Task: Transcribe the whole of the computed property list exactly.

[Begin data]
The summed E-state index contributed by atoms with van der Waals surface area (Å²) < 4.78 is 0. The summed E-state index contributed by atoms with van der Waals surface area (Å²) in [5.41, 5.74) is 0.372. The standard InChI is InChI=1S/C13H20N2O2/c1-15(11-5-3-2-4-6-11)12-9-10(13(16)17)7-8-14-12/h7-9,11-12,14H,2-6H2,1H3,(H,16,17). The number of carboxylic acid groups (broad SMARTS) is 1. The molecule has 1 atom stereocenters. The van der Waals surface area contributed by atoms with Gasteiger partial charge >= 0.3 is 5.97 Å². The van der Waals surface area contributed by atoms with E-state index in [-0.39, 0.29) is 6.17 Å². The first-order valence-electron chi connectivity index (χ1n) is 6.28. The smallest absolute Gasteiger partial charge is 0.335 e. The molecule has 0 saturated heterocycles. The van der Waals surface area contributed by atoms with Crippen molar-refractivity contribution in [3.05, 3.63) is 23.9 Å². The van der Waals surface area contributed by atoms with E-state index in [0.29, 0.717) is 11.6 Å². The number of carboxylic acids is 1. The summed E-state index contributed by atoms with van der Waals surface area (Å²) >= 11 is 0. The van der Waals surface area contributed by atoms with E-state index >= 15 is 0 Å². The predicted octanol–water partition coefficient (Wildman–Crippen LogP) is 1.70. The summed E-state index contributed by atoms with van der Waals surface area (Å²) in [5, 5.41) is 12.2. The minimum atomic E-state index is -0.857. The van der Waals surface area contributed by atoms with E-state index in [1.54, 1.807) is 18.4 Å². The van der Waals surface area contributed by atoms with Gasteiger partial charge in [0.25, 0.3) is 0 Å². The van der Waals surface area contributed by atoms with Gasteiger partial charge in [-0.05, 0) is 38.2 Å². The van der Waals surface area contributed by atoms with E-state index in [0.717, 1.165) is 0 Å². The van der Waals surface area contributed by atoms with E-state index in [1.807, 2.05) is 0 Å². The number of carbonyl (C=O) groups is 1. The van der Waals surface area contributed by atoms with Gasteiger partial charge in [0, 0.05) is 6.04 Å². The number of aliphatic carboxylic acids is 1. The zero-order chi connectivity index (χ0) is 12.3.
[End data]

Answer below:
The summed E-state index contributed by atoms with van der Waals surface area (Å²) < 4.78 is 0. The summed E-state index contributed by atoms with van der Waals surface area (Å²) in [5.41, 5.74) is 0.372. The standard InChI is InChI=1S/C13H20N2O2/c1-15(11-5-3-2-4-6-11)12-9-10(13(16)17)7-8-14-12/h7-9,11-12,14H,2-6H2,1H3,(H,16,17). The number of carboxylic acid groups (broad SMARTS) is 1. The molecule has 1 atom stereocenters. The van der Waals surface area contributed by atoms with Gasteiger partial charge >= 0.3 is 5.97 Å². The van der Waals surface area contributed by atoms with E-state index in [-0.39, 0.29) is 6.17 Å². The first-order valence-electron chi connectivity index (χ1n) is 6.28. The smallest absolute Gasteiger partial charge is 0.335 e. The molecule has 0 saturated heterocycles. The van der Waals surface area contributed by atoms with Crippen molar-refractivity contribution in [3.05, 3.63) is 23.9 Å². The van der Waals surface area contributed by atoms with E-state index in [0.29, 0.717) is 11.6 Å². The number of carboxylic acids is 1. The summed E-state index contributed by atoms with van der Waals surface area (Å²) >= 11 is 0. The van der Waals surface area contributed by atoms with E-state index >= 15 is 0 Å². The predicted octanol–water partition coefficient (Wildman–Crippen LogP) is 1.70. The summed E-state index contributed by atoms with van der Waals surface area (Å²) in [5, 5.41) is 12.2. The minimum atomic E-state index is -0.857. The van der Waals surface area contributed by atoms with E-state index in [1.54, 1.807) is 18.4 Å². The van der Waals surface area contributed by atoms with Gasteiger partial charge in [0.25, 0.3) is 0 Å². The van der Waals surface area contributed by atoms with Gasteiger partial charge in [-0.05, 0) is 38.2 Å². The van der Waals surface area contributed by atoms with E-state index in [0.717, 1.165) is 0 Å². The van der Waals surface area contributed by atoms with E-state index in [1.807, 2.05) is 0 Å². The number of carbonyl (C=O) groups is 1. The van der Waals surface area contributed by atoms with Gasteiger partial charge in [0, 0.05) is 6.04 Å². The number of aliphatic carboxylic acids is 1. The zero-order chi connectivity index (χ0) is 12.3.